“In meaningful patient engagement, patients are there to contribute and make a difference. It’s not just being present, but also about being actually listened to and considered and the acknowledgement that their opinions are legitimate,” emphasized Dr. Snow. “Genuinely including patients is different from just having them merely present at the table. If decisions being made are no different than they would have been if patients weren’t present, then meaningful patient engagement has probably not happened.”
In fact, inviting patients to participate in health system decision-making processes and then not listening to their input does harm. This is especially pertinent to patients who have experienced discrimination or oppression when seeking care. Dr. Snow elaborates, “If you bring people in under the guise of valuing their word, but then dismiss what they say and don’t listen to them, you are just reproducing the oppression or discrimination. This can be especially damaging when not considering and attending to the power dynamics in these discussion spaces and this does harm.”
Power at play
Two of the most important aspects to contemplate when considering patient engagement are power relations and power dynamics.
“Power is at play at every single step [in patient engagement] and this is further emphasized for people experiencing oppression and discrimination. We need to think deeply about power and privilege and how power works at different levels, how it’s pervasive and can be used intentionally and unintentionally to silence or to exclude people.”
Stimulating systemic change
Patient engagement is not new. In fact, there are several organizations that focus on connecting patients with decision-makers and researchers throughout the health sector to be involved in various health initiatives and research projects. But often the patients who become involved are those who are easy to recruit because they are willing and able to engage on the terms set by the health care system. “These are patients who are already connected and often are already privileged,” highlighted Dr. Snow. “These are not the patients that are experiencing discrimination and oppression because patients already engaged with the health care system are the easiest for decision-makers and researchers to recruit and work with.”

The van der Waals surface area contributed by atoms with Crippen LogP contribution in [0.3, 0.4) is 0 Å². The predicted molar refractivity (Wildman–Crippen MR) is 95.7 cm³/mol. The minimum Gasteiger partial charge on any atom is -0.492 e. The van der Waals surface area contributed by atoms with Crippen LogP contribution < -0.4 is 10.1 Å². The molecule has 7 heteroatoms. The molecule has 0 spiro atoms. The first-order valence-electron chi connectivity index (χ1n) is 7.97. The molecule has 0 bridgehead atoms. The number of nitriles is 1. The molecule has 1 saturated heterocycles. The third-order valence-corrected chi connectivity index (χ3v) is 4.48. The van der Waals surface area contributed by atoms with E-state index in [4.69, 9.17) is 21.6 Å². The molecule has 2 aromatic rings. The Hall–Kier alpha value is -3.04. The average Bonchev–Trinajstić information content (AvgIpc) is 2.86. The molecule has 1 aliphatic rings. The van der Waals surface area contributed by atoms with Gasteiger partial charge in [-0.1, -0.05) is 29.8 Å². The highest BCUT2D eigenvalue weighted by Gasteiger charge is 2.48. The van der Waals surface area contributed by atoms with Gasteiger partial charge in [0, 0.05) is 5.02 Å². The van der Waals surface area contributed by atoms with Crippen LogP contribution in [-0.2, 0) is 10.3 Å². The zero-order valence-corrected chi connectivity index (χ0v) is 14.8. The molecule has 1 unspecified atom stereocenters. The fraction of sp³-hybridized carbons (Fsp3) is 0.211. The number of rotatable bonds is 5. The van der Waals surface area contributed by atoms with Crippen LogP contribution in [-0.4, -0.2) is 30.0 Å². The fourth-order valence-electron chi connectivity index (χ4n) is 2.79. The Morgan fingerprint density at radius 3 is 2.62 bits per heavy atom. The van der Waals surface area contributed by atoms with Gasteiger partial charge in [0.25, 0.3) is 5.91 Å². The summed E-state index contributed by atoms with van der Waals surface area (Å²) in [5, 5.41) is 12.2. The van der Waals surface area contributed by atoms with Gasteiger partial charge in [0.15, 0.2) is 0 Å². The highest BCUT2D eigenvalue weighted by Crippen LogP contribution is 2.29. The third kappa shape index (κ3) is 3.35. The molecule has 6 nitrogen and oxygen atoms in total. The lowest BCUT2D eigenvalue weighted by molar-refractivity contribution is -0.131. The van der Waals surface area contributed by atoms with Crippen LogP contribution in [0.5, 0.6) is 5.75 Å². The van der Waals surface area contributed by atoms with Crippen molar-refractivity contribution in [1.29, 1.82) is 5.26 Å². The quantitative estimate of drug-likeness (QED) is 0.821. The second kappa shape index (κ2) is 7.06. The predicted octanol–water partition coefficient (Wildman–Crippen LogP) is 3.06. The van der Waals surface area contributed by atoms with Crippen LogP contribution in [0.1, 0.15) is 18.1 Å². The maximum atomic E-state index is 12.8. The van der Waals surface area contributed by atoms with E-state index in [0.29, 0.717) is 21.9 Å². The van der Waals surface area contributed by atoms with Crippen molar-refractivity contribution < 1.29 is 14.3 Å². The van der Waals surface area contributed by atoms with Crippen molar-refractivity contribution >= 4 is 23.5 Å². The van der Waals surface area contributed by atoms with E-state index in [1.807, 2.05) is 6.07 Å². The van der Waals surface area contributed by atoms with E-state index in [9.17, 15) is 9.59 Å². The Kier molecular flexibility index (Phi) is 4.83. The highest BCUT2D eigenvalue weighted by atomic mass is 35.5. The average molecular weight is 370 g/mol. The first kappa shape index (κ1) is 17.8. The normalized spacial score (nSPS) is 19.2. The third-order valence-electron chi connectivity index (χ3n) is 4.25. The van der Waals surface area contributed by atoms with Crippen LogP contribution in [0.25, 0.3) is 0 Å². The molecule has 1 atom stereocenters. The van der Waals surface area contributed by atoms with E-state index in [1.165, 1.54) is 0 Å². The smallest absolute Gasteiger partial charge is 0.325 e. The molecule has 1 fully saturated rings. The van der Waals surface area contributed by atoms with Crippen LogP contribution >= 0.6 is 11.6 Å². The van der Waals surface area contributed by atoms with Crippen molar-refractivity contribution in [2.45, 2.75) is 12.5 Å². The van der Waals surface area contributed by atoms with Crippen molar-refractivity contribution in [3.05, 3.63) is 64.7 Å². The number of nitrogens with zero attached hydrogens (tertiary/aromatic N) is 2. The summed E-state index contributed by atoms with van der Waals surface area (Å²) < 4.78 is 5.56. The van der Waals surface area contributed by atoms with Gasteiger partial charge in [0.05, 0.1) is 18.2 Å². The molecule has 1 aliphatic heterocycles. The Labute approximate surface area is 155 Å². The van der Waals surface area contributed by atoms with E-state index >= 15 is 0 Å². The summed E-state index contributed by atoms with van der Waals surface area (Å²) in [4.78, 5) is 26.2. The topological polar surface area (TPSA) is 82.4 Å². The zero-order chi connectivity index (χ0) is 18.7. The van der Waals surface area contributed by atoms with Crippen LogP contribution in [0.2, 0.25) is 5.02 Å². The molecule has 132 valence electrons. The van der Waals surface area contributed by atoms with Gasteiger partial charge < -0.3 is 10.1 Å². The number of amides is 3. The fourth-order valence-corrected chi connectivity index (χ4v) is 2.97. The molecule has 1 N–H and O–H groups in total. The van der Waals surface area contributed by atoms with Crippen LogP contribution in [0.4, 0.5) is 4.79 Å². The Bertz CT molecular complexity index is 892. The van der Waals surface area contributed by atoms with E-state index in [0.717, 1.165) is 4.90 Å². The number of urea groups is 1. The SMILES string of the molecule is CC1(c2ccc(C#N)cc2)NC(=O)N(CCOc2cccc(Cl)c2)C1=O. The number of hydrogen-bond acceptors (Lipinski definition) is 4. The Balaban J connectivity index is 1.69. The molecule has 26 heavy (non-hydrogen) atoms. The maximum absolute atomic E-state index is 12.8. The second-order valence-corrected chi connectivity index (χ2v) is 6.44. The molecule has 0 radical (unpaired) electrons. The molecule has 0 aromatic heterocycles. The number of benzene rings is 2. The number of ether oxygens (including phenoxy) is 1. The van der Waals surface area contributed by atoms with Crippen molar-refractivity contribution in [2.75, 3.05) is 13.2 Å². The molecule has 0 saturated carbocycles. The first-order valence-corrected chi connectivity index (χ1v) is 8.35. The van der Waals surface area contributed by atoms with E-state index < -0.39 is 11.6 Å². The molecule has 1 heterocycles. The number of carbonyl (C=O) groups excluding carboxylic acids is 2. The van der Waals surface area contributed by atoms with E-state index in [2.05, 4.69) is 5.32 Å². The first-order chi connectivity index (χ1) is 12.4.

Patients that feel unsafe, oppressed, or discriminated against likely won’t seek opportunities to be in an environment where they will relive those experiences. Harrowing examples within the B.C. health care system came to light with the In Plain Sight report, published in 2020, which collected experiences from thousands of voices about the rampant racism against Indigenous Peoples.
Despite Canada’s status as a country with universal health care, not everyone has the same level of access and the same level of cultural safety. Dr. Snow challenges health care organizations and policy-makers to make substantial changes in their processes, structure, and culture to make patient engagement meaningful and successful. This involves reflecting on what needs to be done differently, what recruitment strategies need to change, whose voices are missing from these conversations, and which voices are being actively excluded and discriminated against. The big question: How to meaningfully reach and support people who haven’t been reached before in a way that supports their engagement to stimulate genuine change?
Resources to get started
Thankfully, there are resources to help. Dr. Snow created a model to engage patients who are not traditionally heard in health care planning. There is a handbook illustrating concepts and a workbook to go through with processes to plan and then execute patient engagement, ensuring it is safer and more inclusive. It is important to note that these materials were written several years ago and need to be updated to include trans-friendly language.
These resources were also transformed into an online one-hour course available on the Provincial Health Service Authority’s Learning Hub. Sign-up is free and once logged in, you can search for the course “Heard and Valued: Engaging Marginalized Populations”.
If you would like to read Dr. Snow’s article Patient engagement in health care planning and evaluation: A call for social justice please email her at bsnow [at] advancinghealth.ubc.ca.